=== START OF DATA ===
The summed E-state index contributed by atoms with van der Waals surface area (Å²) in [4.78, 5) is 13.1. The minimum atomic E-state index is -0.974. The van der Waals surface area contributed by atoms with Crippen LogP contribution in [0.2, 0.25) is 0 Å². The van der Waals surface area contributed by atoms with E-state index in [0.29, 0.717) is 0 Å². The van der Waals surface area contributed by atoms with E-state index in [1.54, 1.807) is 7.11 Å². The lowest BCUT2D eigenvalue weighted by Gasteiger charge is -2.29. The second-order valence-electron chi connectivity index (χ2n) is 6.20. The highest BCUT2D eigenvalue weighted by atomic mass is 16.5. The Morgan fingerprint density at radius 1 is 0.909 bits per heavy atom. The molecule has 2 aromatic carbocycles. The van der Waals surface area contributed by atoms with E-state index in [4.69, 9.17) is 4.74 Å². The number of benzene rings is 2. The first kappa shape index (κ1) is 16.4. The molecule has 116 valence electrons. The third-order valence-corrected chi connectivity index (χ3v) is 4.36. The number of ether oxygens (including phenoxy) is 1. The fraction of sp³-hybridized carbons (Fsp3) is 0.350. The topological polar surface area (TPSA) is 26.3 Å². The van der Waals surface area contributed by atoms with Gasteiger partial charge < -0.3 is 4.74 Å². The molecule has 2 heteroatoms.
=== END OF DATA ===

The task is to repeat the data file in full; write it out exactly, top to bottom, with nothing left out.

The summed E-state index contributed by atoms with van der Waals surface area (Å²) in [4.78, 5) is 13.1. The minimum atomic E-state index is -0.974. The van der Waals surface area contributed by atoms with Crippen LogP contribution in [0.2, 0.25) is 0 Å². The van der Waals surface area contributed by atoms with E-state index in [0.29, 0.717) is 0 Å². The van der Waals surface area contributed by atoms with E-state index in [1.54, 1.807) is 7.11 Å². The lowest BCUT2D eigenvalue weighted by Gasteiger charge is -2.29. The second-order valence-electron chi connectivity index (χ2n) is 6.20. The highest BCUT2D eigenvalue weighted by atomic mass is 16.5. The Morgan fingerprint density at radius 1 is 0.909 bits per heavy atom. The molecule has 2 aromatic carbocycles. The van der Waals surface area contributed by atoms with E-state index in [4.69, 9.17) is 4.74 Å². The number of benzene rings is 2. The first kappa shape index (κ1) is 16.4. The molecule has 116 valence electrons. The third-order valence-corrected chi connectivity index (χ3v) is 4.36. The number of ether oxygens (including phenoxy) is 1. The fraction of sp³-hybridized carbons (Fsp3) is 0.350. The topological polar surface area (TPSA) is 26.3 Å². The van der Waals surface area contributed by atoms with Gasteiger partial charge < -0.3 is 4.74 Å². The molecule has 2 heteroatoms.